Black Truffle Wagyu With Champagne: Is This Manchester's Finest Japanese Restaurant?

From affordable tasting menus at Dai Chi to a full feast in The Aubrey, which is tucked away below none other than Knightsbridge's Mandarin Oriental Hotel, I've had my fair share of exceptional Japanese meals with the drop-dead gorgeous interiors to match. Having kept my eyes peeled for a venue promising to bring the capital's fine dining calibre to the city I call home, the arrival of MUSU was enough to make my stomach growl in anticipation. So much so, I was sat behind a table there before the restaurant had even officially opened.

MUSU Japanese Restaurant Manchester | DesignMyNight

MUSU Manchester Bridge Street is slick as they come.

Between the elegant casual dress code, sultry dark tones and hoards of staff waiting on your every need, this Bridge Street spot had all the ingredients of the Japanese fine dining experiences I'm used toAs we were led past a sleek light-up bar to our seats for the evening, I admired the intricate wall murals and quickly realised we'd be seated right in front of the open kitchen - the best of restaurant entertainment, in my opinion. Watching the sushi chef's deft hands at work wasn't enough to distract me from the MUSU Manchester menu though, as I eagerly surveyed the kaiseki (multi-course tasting meal).

On the cards? Seven courses (£110 per person) with wine pairings (£50 each). Our first glass was quickly poured, the knowledgeable sommelier taking us through the zesty and biscuit-like flavours of Guy De Chassey Grand Cru brut, a blend of Pinot Noir and Chardonnay. Never did I think that a Champagne would be the match for beef, and yet the A5 Japanese Wagyu we munched through made each sip taste even better than our first. This marvel continued in the dish itself: tender meat accompanied by potato and a luxurious black truffle dashi. MUSU was off to a flying start.

MUSU Manchester Review | DesignMyNight

From caviar to rich froth, the savoury flavours here were divine.

This trend continued across a trio of buttery sashimi - akami (tuna), hamachi (yellowtail) and salmon - and two nigiri pieces. The latter I found particularly impressive, thanks to the fatty, melt-in-the-mouth o-toro (belly) being the best tuna I've ever eaten and the fact the madai (red sea bream) was complemented by sharp yuzu. Both these plates were washed down with a glass of Yves Cuilleron Condrieu La Petite Cote. Viogner might be my favourite white grape, so I'm a little biased, but the honeyed quality here was divine, topped off by peach, citrus and floral notes that make seafood shine.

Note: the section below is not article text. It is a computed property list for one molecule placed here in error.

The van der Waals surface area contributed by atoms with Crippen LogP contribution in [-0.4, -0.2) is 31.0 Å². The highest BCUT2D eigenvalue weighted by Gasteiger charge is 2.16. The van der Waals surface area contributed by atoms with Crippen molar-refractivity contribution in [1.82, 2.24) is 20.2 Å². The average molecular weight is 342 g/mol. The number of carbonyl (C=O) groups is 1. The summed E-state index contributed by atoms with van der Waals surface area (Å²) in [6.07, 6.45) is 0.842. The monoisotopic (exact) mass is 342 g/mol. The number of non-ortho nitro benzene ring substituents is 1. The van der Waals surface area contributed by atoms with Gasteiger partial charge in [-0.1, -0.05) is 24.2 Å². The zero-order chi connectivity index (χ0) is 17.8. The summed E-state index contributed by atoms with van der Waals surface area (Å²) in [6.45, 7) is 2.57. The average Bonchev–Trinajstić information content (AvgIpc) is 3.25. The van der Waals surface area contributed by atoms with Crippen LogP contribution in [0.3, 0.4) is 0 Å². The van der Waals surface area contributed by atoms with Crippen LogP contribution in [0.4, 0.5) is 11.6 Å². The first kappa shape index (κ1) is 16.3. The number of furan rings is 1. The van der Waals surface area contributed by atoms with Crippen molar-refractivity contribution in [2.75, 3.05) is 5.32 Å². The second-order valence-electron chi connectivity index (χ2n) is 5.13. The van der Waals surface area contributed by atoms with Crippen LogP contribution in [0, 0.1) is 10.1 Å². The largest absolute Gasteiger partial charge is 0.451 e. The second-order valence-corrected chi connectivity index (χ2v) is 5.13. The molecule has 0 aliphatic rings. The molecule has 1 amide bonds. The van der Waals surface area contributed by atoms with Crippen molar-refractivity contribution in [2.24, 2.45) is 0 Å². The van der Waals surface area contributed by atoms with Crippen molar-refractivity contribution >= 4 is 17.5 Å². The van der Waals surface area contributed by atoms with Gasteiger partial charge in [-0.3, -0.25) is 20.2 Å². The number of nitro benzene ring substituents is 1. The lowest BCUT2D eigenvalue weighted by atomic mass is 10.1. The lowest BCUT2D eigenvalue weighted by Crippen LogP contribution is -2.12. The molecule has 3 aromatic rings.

Next up was the miso-glazed black cod, decorated with N25 oscietra caviar and sitting in a cauliflower foam. Probably my most anticipated dish of the night, it definitely delivered on the umami I was expecting, while falling apart at the touch of a fork and having a delightfully caramelised crust. Although, I felt they could've been a bit more generous with the amount, given this was the seven-course menu's fish showstopper. 

We had hoped the size of the plates would progress from the two mouthfuls of Wagyu that started our meal, and were relieved to see that the crispy-skinned duck breast, leg gyoza, beetroot, sake and salsify would leave us a bit more satisfied on that front. It also happened to taste pretty darn amazing too. The balance of sweet and earthy flavours married perfectly with the bird, while the succulent dark meat stuffed inside a steaming gyoza certainly hit the spot for comfort on a cold Manchester evening. To accompany? The vanilla, cherry and tobacco-laced Philippe Livera Gevrey-Chambertin Clos Village.

MUSU Manchester Restaurant Review| DesignMyNight

Pud? They've got that nailed with a moreish white chocolate number.

For dessert, there was not just one, but two offerings. First, we got our lips around the pear, sweet sticky rice and plum-pickled ginger. Even for a sweet tooth like me, this one was all a bit too much on the sugar front. Although it was mellowed slightly by the Muscat de Beaumes-de-Venise Domaine des Bernadins dessert wine, it could still do with a bit of tweaking. The salted white chocolate, however, was heaven on a plate. Served alongside almond crumble and a soy tuile, it nailed both texture and flavour to close our experience beautifully.

The DesignMyNight Digest 

New Japanese restaurant MUSU Manchester had a lot to live up to in my eyes, thanks to me having plenty of meals at London counterparts for comparison. Between innovative elements (like the white chocolate dessert's soy milk skin tuile), perfectly cooked meat or fish, and largely on-point flavours, my extremely high hopes for the quality of the food here were certainly met. Although, on portion size, it fell a little short. When you can get a more filling (but equally delish) meal for the same price or a lot less in the capital, some adjustments may be needed.

  💰 The damage: £160 each for seven courses with four wine pairings, plus service charge.

  📍  The location: 64 Bridge Street, M3 3BN.

  👌 Perfect for: Splashing the cash (big style).

 ⭐ Need to know: There's an eleven course option and premium wine pairings to upgrade your meal.


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